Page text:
Editor’s note: “Silicon Valley is a unique, vibrant intermingling of different ideas and cultures resulting in innovation coming from all parts of the world,” says Raju Reddy, executive vice president of global services at Hitachi Consulting. And it was the ideal location for the recent Sevathon 2012, the annual walkathon that brought together more than 60 Bay area profit organizations to raise funds for nonprofit orgs. In this interview, Raju shares insights about the Indian technology community in both the valley and in India and how U.S. technology companies can get involved in “giving back” and helping others.
SandHill.com: My Internet search reveals that you’ve been very involved in helping young entrepreneurs for many years.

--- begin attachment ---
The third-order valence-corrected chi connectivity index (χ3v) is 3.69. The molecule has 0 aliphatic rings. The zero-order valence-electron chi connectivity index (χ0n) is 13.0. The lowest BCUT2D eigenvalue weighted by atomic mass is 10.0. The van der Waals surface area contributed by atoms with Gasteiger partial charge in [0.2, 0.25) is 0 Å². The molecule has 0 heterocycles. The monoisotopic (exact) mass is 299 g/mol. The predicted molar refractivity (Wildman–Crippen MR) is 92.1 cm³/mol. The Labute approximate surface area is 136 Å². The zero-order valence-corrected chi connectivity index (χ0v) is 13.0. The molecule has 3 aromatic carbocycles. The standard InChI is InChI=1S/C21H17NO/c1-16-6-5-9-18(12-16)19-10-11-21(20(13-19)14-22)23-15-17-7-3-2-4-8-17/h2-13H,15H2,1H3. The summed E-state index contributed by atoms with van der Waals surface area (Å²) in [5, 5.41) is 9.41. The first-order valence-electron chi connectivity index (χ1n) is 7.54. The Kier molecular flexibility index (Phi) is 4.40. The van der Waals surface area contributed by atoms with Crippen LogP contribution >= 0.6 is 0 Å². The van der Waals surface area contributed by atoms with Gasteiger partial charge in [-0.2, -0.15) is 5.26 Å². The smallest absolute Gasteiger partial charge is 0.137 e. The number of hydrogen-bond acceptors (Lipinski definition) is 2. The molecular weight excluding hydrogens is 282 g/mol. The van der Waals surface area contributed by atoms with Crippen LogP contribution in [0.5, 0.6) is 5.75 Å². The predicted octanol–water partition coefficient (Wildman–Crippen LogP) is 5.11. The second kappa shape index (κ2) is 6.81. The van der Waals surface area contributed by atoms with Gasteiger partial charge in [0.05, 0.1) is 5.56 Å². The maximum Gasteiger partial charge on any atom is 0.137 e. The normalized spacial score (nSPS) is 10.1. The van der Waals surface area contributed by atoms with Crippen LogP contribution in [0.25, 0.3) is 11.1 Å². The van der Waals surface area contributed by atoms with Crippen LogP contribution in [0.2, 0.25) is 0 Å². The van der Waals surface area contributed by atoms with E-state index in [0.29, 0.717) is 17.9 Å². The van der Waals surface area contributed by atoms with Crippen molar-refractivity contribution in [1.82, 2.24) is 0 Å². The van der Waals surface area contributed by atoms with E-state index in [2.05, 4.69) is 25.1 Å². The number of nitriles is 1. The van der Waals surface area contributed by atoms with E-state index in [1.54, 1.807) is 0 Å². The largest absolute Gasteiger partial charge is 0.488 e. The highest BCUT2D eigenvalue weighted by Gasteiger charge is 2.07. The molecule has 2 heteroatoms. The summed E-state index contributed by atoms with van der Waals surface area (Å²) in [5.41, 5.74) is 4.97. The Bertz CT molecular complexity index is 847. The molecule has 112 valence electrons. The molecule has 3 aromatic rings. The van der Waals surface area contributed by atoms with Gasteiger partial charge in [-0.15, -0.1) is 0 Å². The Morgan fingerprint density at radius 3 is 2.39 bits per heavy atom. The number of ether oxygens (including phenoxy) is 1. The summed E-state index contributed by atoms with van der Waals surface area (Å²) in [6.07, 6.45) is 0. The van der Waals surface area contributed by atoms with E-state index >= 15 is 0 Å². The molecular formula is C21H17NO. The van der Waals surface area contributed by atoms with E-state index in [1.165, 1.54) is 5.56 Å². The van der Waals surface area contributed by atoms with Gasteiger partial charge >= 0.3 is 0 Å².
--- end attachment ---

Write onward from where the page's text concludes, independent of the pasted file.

Raju Reddy: Professionally, for me, mentoring others is very important. Like other entrepreneurs in Silicon Valley, I’ve been a big beneficiary of people giving back. Many entrepreneurs in Silicon Valley kind of take it for granted, but we’re surrounded by such a wonderful infrastructure of people and organizations to help build a company. I have always really appreciated that and tried to work with other entrepreneurs and help them build companies.
I spent about 10 years in Intel before I started my own company, Sierra Atlantic, in 1993. We were venture funded by NEA, Walden and GE Capital, and I had some great board members and mentors. At the end of 2010 Hitachi bought my company. I also had been mentoring an entrepreneur in Toronto, and that startup was successfully acquired by Intel about the same time as the Sierra Atlantic acquisition. Currently I serve on the board of RedBus and GharPay, both in the consumer Internet space.